More seriously, specific air contaminants and exposures to hazards, such as radon and asbestos, have been linked to life-threatening diseases. The illnesses can range from respiratory diseases, heart disease and even certain cancers. Health effects from such pollutants may be experienced soon after exposure or years later depending on the person’s health, the contaminate itself or degree of exposure.
How to Improve Industrial IAQ
One of the top approaches to improving air quality standards is properly maintaining the ventilation system. The everyday operations within industrial facilities can produce myriad airborne contaminants. It’s up to the industrial ventilation fans, blowers and dampers specially designed to remove contaminates to adequately minimize or eliminate the threat.
However, if ventilation systems are insufficiently maintained or constructed, they can contribute to indoor air problems in various ways. It’s crucial to create a quality compliance program with scheduled maintenance, filter changes, special procedures and detailed record keeping. With a formal plan in place, HVAC systems can operate as intended and IAQ can remain optimal.
Tied into this is employee training. It’s beneficial for all parties that workers are properly trained and educated on the dangers of poor IAQ as well as the importance of appropriately mitigating them. Instruct all team members on performing exposure control strategies along with regular checks on safety equipment, such as personal protective equipment (PPE) and respirators.
Another approach is comprehensive cleaning. On top of improving cleaning practices to cut back on particle matter like dust and mold, changing the cleaning products in use can help in eliminating irritants. It’s recommended to avoid abrasive or solvent-based cleaners along with those with fragrances or strong scents. Also, ensure cleaning crews are outfitted with the proper PPE and they know what to do when leaks, spills or other dangers are spotted.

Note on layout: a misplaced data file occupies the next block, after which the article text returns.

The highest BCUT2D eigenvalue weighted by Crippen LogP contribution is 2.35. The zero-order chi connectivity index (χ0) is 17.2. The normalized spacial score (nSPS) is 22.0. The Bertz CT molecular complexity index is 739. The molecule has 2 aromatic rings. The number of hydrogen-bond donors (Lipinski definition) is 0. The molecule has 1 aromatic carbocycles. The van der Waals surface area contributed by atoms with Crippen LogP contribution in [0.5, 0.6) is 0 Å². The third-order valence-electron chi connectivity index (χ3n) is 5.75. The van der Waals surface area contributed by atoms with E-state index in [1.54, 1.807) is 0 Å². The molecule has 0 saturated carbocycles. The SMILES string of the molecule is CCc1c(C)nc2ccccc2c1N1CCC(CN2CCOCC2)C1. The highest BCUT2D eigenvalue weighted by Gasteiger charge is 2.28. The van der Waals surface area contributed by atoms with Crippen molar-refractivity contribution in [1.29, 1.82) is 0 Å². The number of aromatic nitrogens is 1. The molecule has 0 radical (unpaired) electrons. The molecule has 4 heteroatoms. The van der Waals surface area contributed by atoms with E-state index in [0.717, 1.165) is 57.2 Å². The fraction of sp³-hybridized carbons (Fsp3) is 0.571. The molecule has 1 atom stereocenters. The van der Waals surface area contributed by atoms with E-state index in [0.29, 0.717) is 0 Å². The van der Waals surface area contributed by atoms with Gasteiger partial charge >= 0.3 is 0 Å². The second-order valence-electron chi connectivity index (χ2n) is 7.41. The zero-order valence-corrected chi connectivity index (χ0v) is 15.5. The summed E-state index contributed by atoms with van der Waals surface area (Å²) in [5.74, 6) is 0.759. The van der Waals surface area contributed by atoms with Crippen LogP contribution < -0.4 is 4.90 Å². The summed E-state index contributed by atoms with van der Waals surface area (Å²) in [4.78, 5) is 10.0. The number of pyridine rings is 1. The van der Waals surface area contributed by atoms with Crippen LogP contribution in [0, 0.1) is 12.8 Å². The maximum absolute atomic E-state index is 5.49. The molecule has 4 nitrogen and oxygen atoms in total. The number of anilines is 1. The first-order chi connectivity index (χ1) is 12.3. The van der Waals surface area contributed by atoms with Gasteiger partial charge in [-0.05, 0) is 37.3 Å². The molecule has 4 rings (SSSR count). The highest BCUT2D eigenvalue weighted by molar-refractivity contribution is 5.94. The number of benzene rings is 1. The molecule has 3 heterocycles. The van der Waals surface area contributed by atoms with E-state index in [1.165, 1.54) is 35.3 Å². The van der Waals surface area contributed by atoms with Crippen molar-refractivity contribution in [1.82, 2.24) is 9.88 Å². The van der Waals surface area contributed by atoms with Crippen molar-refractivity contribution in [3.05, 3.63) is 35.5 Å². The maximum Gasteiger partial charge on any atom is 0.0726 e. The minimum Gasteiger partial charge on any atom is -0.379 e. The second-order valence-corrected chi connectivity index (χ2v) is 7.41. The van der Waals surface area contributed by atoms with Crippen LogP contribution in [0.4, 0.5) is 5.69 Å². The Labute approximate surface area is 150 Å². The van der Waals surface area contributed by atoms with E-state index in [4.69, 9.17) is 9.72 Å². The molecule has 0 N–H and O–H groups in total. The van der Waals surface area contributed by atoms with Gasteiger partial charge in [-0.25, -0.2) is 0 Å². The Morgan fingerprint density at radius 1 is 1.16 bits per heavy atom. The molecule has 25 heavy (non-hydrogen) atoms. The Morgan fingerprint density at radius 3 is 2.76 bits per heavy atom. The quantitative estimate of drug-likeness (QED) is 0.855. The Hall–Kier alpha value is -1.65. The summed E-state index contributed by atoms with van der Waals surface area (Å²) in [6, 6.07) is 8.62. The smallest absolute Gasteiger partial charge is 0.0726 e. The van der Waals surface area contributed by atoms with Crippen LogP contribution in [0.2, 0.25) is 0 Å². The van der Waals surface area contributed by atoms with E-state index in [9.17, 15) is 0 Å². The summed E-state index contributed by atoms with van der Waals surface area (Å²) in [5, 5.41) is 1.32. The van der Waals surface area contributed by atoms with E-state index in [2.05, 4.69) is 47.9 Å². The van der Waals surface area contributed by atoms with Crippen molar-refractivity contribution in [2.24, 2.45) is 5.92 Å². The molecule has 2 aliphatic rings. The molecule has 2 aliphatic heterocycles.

Lastly, there are methods of removing airborne contaminants at their source. Installing dust and other pollutant collection equipment with high-efficiency filters works to extract harmful particulates as they’re generated or kicked up. Having sophisticated measures in place designed specifically for dust collection is essential for indoor environment safety.
Addressing poor IAQ begins with testing. Proper testing can identify any airborne contaminants and their sources as well as how they are impacting employee health. Once a facility has identified areas in need of improvement, changes can be implemented and air quality improved.
AUTHOR BIO: Jeremias Schreyer is National Business Development Manager for Kelair Dampers, a privately held company specializing in manufacturing industrial dampers for air conditioning since 1987. He has 10 years of experience in the industry, performing duties such as content creation, web development, marketing campaigns, business development and plant inspection.